Momentum at Ouachita
Communities like Ouachita develop their own momentum through shared culture—the ways that the members treat each other, their shared values and common goals. Once a culture is established, it tends to reinforce itself, even as members come and go. In times of good fortune, maintaining a thriving community can seem effortless. But when challenges arise, as they always do, a community must work even harder to sustain and build its momentum.
These last two years have been difficult for everyone, and the Spring 2022 semester is providing yet more uncertainty and disruption thanks to COVID-19. At the beginning of the pandemic, the Ouachita community came together, taking precautions and making sacrifices that allowed us to continue in-person classes and campus life. This required huge effort from everyone on campus—a feat that wouldn’t be possible without the love everyone showed for each other.
Despite these challenges, Ouachita is actually gaining momentum in many areas, with the largest freshman class in decades, growing online and graduate programs, facility renovations and construction and the development of new academic programs.
Angela has seen this process first-hand at the departmental level. For several years, Ouachita has wanted to transform the current engineering physics degree into an ABET-accredited engineering program. The task seemed impossible at first, since it would require new faculty, workspace, investment and lots of paperwork. However, with positive feedback from an external reviewer and some follow-up research, the pieces began falling into place quickly. Before we knew it, we were designing new curriculum, converting an empty building near campus to our new engineering lab and posting an opening for a new engineering faculty member. Similar stories could be told all over Ouachita.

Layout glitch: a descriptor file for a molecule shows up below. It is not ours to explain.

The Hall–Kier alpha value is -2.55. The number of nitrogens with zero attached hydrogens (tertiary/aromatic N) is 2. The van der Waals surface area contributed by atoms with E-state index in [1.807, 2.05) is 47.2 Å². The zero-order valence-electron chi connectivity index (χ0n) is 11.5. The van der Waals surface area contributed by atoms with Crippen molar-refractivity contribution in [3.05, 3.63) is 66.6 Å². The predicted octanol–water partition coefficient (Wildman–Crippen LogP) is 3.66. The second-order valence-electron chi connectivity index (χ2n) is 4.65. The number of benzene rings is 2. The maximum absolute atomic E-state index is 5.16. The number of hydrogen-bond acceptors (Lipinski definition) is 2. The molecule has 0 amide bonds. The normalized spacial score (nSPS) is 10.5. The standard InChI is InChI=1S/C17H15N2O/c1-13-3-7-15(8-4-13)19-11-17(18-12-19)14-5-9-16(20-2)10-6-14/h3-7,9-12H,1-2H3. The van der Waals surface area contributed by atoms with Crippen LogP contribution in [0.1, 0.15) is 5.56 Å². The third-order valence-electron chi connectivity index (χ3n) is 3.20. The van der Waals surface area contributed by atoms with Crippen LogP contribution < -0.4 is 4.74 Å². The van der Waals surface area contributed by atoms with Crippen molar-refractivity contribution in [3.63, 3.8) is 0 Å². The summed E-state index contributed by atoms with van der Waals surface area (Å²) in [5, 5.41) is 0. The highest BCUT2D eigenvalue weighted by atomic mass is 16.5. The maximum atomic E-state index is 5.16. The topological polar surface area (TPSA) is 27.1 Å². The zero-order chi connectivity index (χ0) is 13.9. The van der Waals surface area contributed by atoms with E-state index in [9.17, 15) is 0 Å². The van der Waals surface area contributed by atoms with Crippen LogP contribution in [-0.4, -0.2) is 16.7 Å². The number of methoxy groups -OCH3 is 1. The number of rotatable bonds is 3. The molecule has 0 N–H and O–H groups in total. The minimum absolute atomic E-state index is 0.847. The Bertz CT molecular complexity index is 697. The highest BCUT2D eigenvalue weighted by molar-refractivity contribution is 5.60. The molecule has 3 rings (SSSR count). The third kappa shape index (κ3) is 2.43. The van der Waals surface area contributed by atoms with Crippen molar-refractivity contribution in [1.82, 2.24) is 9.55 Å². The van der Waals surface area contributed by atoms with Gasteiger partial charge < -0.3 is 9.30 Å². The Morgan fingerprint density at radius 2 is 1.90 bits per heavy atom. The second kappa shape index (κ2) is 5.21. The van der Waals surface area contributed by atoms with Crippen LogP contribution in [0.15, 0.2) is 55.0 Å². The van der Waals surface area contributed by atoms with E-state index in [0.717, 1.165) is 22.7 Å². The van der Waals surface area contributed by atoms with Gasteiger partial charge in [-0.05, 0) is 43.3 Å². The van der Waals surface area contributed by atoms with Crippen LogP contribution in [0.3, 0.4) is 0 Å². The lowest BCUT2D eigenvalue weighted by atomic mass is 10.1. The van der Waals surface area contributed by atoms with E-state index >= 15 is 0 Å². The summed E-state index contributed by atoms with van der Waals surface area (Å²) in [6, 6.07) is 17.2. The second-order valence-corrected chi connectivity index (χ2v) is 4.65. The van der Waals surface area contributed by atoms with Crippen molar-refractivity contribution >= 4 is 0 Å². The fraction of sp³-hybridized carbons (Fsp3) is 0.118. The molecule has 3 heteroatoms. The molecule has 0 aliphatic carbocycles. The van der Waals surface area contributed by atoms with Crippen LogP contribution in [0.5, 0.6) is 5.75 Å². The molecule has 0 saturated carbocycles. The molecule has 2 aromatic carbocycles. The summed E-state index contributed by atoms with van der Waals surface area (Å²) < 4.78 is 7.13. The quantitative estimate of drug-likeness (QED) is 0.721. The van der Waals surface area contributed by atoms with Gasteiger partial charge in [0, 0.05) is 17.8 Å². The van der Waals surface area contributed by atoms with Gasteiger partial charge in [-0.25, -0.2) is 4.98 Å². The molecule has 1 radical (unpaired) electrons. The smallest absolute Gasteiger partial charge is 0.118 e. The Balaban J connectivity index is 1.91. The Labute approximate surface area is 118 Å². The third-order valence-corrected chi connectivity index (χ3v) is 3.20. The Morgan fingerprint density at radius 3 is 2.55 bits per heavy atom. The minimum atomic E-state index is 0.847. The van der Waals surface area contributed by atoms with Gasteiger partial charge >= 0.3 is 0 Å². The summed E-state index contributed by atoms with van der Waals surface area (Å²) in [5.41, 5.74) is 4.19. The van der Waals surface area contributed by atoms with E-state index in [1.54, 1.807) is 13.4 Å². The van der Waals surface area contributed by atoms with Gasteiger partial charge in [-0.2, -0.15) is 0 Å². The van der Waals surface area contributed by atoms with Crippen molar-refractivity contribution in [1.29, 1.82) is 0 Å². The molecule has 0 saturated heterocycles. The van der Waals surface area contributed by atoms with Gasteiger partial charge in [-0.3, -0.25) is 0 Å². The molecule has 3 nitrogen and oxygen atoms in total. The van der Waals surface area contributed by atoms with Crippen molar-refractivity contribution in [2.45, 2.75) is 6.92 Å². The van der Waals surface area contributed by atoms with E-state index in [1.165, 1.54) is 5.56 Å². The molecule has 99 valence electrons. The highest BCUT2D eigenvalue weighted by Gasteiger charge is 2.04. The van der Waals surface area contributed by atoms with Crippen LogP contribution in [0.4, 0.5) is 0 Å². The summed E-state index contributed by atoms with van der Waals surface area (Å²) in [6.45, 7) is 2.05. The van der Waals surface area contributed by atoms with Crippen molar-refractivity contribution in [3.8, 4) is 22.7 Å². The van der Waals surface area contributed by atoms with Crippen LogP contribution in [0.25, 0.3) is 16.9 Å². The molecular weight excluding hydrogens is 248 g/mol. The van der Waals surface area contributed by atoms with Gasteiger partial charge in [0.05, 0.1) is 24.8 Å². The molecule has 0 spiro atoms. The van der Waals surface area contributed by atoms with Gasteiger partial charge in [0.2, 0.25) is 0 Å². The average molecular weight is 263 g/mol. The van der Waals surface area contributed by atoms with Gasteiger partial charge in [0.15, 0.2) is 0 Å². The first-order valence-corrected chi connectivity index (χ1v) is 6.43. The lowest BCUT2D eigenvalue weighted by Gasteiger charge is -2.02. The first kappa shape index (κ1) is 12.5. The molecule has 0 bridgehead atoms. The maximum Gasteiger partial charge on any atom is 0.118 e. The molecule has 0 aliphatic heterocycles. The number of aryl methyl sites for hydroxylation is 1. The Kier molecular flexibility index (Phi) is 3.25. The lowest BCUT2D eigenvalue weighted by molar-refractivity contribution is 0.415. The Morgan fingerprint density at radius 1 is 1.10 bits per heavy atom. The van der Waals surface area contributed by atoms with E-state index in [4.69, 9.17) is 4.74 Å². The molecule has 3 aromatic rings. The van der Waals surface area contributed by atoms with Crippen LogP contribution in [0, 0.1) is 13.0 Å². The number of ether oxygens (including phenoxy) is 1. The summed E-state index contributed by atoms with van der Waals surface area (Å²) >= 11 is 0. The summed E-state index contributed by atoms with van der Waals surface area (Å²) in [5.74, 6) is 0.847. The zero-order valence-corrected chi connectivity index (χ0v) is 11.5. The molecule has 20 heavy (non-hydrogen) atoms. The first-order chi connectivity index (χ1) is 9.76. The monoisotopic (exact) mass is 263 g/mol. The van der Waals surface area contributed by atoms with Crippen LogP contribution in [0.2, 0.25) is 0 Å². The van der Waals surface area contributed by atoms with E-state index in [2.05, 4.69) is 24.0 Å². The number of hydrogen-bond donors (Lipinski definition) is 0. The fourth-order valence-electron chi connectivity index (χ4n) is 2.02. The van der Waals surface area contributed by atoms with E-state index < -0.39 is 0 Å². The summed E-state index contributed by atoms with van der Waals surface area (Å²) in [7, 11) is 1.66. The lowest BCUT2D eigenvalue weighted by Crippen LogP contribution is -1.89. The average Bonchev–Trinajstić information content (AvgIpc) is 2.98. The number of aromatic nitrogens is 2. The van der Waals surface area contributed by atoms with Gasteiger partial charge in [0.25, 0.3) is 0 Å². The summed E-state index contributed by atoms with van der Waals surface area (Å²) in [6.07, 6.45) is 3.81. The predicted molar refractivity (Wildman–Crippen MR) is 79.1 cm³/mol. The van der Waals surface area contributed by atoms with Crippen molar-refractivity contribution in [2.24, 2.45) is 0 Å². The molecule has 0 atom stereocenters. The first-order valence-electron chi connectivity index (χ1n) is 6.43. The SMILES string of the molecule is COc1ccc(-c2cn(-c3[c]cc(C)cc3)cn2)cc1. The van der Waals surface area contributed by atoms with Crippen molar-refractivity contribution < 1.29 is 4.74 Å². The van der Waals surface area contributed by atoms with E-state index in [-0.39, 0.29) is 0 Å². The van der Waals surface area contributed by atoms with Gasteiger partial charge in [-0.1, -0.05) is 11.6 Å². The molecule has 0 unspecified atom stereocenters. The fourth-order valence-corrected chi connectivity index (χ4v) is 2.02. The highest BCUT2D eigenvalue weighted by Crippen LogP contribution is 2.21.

But momentum doesn’t come easily; in this life, we will never be in ideal circumstances. We will always face new challenges and hardships that threaten to slow us down, so we must constantly push forward to maintain and build momentum—whether that is resisting the urge to hit the snooze button on your run in the morning or rising to the challenge of something as far-reaching and complex as a pandemic. We are thankful for the community of students, faculty and staff who have pressed forward to make Ouachita what it is today. And we know that by God’s grace and continued effort, Ouachita will continue to thrive.
Dr. Angela Douglass, associate professor of physics, has served at Ouachita since 2012. Dr. Matt Douglass has served at Ouachita since 2015 and currently is assistant professor of philosophy, institutional research analyst and assistant to the vice president of academic affairs. They both earned their B.A. degrees from Southwestern College and Ph.D. degrees at Baylor University, with Matt earning his M.A. degree from Asbury Theological Seminary and Angela earning her M.S. degree from the University of Kentucky.